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What is a family trust?

A ‘family trust’ can be set up by a family to tax effectively distribute income to specified members of the family. Like all trusts, a family trust must have trust property (assets), beneficiaries, a trust deed and a trustee. The latter may be individuals, or may be a company controlled by the person who set up the trust. This person is also called the settlor, which means the person who established or ‘settled’ the trust.

Of course, as is the case with any sort of trust (being a complex legal structure) it’s strongly recommended to get the assistance of a lawyer.

1. What a family trust is used for

The usual purpose of a family trust is income tax minimisation, enabling the income from the trust to be distributed to family members (beneficiaries) on low marginal tax rates. Usually, these trusts are established as ‘discretionary family trusts’, which refers to the ability of the trustee to distribute income at his/her discretion, depending on the beneficiaries’ personal tax position.   

A family trust may also be used in estate planning, as a way to pass on assets through generations of a family. It may also ease disputes and challenges that may arise from the use of a will. 

2. Distributing assets and income

The trustee is required to distribute the assets and the income of the trust according to the rules outlined in the trust deed by the person who set up the trust (the “settlor”).

As is the case with any type of trust, distributions of the trust income and/or property can only be made to people who, under the terms of the trust deed, are named as (discretionary) beneficiaries of the trust.

3. Be aware of the tax rules

Due to their principal purpose of tax minimisation, the use of family trusts is usually closely monitored by the Australian Taxation Office. So it’s very important that your tax adviser is across the complex laws that control their operation.

Typically, a family discretionary trust is part of a more complex family structure, in which a business is operated by a unit trust, and the units are held by the trustees of two or more family discretionary trusts. Therefore, the accounting can be tricky!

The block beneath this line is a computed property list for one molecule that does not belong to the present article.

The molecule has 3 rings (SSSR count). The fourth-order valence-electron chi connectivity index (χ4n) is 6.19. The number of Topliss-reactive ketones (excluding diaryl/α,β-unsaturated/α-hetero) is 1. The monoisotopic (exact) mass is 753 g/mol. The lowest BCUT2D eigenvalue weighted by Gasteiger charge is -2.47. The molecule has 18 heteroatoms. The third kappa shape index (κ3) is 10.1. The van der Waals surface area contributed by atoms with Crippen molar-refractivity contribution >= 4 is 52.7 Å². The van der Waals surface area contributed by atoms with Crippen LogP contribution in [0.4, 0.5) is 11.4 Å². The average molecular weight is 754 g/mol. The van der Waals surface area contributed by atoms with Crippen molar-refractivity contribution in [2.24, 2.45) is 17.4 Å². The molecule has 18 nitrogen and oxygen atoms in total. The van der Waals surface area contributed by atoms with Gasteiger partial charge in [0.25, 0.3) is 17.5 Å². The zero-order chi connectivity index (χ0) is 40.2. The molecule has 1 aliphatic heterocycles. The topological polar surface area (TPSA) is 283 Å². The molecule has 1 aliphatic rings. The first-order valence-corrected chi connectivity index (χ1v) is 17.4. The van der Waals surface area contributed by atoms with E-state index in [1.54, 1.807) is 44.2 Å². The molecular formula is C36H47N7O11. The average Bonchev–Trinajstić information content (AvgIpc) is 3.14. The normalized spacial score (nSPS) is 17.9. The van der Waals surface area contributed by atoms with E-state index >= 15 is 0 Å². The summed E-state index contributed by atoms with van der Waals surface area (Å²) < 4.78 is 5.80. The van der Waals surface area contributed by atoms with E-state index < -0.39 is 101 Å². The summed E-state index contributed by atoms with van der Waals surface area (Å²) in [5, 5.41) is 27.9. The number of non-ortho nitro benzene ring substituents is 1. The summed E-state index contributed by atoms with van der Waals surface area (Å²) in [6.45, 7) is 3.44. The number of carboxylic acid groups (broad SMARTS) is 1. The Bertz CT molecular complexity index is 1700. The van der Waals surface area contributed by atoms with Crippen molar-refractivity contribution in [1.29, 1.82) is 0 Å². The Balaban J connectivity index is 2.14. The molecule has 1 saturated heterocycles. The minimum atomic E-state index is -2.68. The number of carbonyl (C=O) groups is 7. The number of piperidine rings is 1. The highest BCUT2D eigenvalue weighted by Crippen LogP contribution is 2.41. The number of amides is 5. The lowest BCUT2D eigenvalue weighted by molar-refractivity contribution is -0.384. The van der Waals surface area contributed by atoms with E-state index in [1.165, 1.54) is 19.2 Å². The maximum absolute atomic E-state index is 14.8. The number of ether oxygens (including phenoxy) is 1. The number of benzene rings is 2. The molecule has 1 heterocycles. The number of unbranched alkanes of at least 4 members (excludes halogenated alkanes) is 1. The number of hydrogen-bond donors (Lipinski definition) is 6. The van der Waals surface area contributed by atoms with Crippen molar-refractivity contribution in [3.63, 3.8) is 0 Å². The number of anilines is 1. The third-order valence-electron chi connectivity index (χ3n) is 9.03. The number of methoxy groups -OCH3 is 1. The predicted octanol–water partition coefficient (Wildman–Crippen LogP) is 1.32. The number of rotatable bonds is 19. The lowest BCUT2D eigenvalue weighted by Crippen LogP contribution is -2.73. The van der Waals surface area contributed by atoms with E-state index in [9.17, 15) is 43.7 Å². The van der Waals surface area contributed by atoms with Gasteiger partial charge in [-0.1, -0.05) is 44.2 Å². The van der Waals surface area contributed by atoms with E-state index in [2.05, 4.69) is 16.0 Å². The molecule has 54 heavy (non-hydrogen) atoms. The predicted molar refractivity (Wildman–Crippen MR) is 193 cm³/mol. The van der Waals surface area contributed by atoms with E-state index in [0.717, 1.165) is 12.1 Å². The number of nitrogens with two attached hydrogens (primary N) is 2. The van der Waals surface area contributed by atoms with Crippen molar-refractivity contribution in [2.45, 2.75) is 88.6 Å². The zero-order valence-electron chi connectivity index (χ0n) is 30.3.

4. Do your research

It is important before starting a trust that you get all the information you need. Trusts are complex, costly to administer, and limited in their use if not used carefully. If you don’t understand the legal jargon and the tax consequences of trusts, ask your adviser to demonstrate how they work before you commit to establishing one. Read as much as you can about these structures and seek independent legal, accounting or financial advice.

Your accountant or financial planner may be able to help you find a lawyer who can give you assistance when it comes to establishing a family trust.

Important information: This content has been prepared without taking account of the objectives, financial situation or needs of any particular individual. It does not constitute formal advice. For this reason, any individual should, before acting, consider the appropriateness of the information, having regard to the individual’s objectives, financial situation and needs and, if necessary, seek appropriate professional advice.

For advice you can trust book a complimentary first appointment with Switzer Financial Services today.

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Published on: Monday, January 17, 2011

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